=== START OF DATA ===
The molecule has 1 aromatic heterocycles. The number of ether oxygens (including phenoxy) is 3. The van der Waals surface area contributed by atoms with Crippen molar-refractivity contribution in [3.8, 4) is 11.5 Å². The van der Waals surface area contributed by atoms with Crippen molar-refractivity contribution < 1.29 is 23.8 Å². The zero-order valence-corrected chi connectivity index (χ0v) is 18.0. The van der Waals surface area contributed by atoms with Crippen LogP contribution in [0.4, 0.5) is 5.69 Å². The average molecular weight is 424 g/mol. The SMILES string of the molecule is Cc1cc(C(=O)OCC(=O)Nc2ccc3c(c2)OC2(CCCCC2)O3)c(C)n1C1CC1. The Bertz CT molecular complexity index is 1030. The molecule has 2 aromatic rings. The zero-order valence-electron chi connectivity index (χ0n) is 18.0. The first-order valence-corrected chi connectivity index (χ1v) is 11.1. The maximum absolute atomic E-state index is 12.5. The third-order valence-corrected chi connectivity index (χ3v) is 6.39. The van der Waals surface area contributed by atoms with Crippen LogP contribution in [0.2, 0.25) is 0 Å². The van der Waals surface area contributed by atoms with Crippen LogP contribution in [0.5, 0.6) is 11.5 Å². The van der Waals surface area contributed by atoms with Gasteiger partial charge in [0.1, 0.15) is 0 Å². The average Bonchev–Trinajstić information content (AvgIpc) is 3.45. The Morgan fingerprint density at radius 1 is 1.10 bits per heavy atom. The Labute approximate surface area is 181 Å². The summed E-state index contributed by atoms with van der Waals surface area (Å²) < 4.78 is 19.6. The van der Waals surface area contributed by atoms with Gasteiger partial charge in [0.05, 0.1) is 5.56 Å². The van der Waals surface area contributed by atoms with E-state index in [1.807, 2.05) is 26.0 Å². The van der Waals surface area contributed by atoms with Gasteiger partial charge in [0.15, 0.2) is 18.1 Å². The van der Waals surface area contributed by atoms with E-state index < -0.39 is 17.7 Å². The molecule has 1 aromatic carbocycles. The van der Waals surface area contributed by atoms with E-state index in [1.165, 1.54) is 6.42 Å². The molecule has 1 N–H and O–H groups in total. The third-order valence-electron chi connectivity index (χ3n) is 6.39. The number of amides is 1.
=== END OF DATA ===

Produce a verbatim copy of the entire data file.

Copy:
The molecule has 1 aromatic heterocycles. The number of ether oxygens (including phenoxy) is 3. The van der Waals surface area contributed by atoms with Crippen molar-refractivity contribution in [3.8, 4) is 11.5 Å². The van der Waals surface area contributed by atoms with Crippen molar-refractivity contribution < 1.29 is 23.8 Å². The zero-order valence-corrected chi connectivity index (χ0v) is 18.0. The van der Waals surface area contributed by atoms with Crippen LogP contribution in [0.4, 0.5) is 5.69 Å². The average molecular weight is 424 g/mol. The SMILES string of the molecule is Cc1cc(C(=O)OCC(=O)Nc2ccc3c(c2)OC2(CCCCC2)O3)c(C)n1C1CC1. The Bertz CT molecular complexity index is 1030. The molecule has 2 aromatic rings. The zero-order valence-electron chi connectivity index (χ0n) is 18.0. The first-order valence-corrected chi connectivity index (χ1v) is 11.1. The maximum absolute atomic E-state index is 12.5. The third-order valence-corrected chi connectivity index (χ3v) is 6.39. The van der Waals surface area contributed by atoms with Crippen LogP contribution in [0.2, 0.25) is 0 Å². The van der Waals surface area contributed by atoms with Crippen LogP contribution in [0.5, 0.6) is 11.5 Å². The van der Waals surface area contributed by atoms with Gasteiger partial charge in [0.1, 0.15) is 0 Å². The average Bonchev–Trinajstić information content (AvgIpc) is 3.45. The Morgan fingerprint density at radius 1 is 1.10 bits per heavy atom. The Labute approximate surface area is 181 Å². The summed E-state index contributed by atoms with van der Waals surface area (Å²) < 4.78 is 19.6. The van der Waals surface area contributed by atoms with Gasteiger partial charge in [0.05, 0.1) is 5.56 Å². The van der Waals surface area contributed by atoms with E-state index in [1.807, 2.05) is 26.0 Å². The van der Waals surface area contributed by atoms with Gasteiger partial charge in [0.15, 0.2) is 18.1 Å². The van der Waals surface area contributed by atoms with E-state index < -0.39 is 17.7 Å². The molecule has 1 aromatic carbocycles. The van der Waals surface area contributed by atoms with E-state index in [1.165, 1.54) is 6.42 Å². The molecule has 1 N–H and O–H groups in total. The third-order valence-electron chi connectivity index (χ3n) is 6.39. The number of amides is 1.